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Segue 10: Fall 2011  ||  Charles Coté


about the author


Charles Coté is the author of a chapbook (Flying for the Window, Finishing Line Press, 2008) and is working on a full-length book of persona poems called Shrink, some of which appear in this issue of Segue. His poems have also appeared in: Upstreet, Salamander, The Cortland Review, Free Lunch, Identity Theory, Blueline, Modern Haiku, Connecticut River Review and HazMat Review. He studied social work at Syracuse University and is a psychotherapist in private practice, teaching poetry in his free time at Writers & Books in Rochester, NY.


about the work


The Shrink persona evolved out of my struggle to write about my profession without divulging confidential information, to find a way to fashion a container for the suffering of others, which in reality turns out to be a way to contain my own anxiety. Physician, heal thyself! The first Shrink poem I wrote, simply titled “Shrink,” linked the subject of my chapbook, the death of my eighteen-year-old son from cancer, with my work as a psychotherapist, imagining Shrink in his office on the anniversary of his son’s death. When I shared that poem at the Palm Beach Poetry Festival with my workshop leader, Gregory Orr, he encouraged me to develop Shrink’s character and let the poems go wherever they would take me, to not censor the work in any way. “Shrink’s Winter” pays homage to Fernando Pessoa’s persona, Ricardo Reis, one of four distinct voices he employed when writing. As a therapist, the gap between one’s professional and personal life can be quite wide as the HBO series In Treatment so accurately portrays. I could say things behind a mask, a persona, that I’d be hesitant to say directly. In this case, we see a melancholic Shrink trying to connect with his wife, and yet falling short, a stark contrast to the help he offers his married clients by day. “Shrink’s Math” heightens this dramatic tension by exploring the implications of intimacy, how two halves rarely make a whole, an idea that fascinates me both as a therapist and bewildered spouse. This poem started as an exercise with homonyms. In “Shrink’s Elusive Moon,” we get an existential perspective: No relationship can fill that void, no matter how ideal. Shrink is moony, or in Jungian psychology, a puer, an adult child dealing with his mother complex, or at least that’s what Shrink’s own shrink might say. I’ll leave it up to you, the reader, to decide whether that assessment is correct.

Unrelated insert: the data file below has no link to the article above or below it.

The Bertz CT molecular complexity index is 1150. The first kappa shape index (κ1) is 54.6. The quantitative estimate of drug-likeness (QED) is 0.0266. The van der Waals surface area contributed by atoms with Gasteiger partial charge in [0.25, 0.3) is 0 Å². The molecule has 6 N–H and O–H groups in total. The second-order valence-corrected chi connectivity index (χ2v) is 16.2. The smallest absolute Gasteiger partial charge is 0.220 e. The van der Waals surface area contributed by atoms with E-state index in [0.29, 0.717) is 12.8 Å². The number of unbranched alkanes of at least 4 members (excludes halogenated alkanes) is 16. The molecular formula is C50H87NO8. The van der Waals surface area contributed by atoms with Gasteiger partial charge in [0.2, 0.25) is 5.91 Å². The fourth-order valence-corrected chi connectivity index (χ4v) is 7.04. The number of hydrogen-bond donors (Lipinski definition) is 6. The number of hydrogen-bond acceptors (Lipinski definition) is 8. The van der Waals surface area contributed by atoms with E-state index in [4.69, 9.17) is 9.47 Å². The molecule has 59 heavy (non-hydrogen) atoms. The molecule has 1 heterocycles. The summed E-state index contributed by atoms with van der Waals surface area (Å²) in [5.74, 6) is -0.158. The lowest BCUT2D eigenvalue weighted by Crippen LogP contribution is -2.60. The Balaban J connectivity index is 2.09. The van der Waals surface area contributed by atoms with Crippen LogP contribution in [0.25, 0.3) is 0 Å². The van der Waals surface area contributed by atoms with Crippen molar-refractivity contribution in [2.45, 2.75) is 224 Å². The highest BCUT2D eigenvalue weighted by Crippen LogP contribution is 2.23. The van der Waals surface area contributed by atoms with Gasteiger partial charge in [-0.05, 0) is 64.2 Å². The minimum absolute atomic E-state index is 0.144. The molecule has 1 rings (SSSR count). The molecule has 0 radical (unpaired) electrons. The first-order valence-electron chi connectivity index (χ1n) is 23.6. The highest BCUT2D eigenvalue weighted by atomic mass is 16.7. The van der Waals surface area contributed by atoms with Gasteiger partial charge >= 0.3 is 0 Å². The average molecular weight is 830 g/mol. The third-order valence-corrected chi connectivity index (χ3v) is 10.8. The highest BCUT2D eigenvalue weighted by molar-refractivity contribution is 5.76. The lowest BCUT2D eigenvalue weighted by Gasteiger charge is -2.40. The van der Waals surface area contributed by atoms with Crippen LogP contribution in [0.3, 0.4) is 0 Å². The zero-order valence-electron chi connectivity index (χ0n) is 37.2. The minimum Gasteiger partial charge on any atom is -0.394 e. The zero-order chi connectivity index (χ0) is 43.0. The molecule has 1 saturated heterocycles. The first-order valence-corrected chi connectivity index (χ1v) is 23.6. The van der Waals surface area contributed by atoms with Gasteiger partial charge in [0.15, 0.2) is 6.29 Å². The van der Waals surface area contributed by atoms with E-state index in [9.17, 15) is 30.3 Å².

Charles CotÉ on the Web









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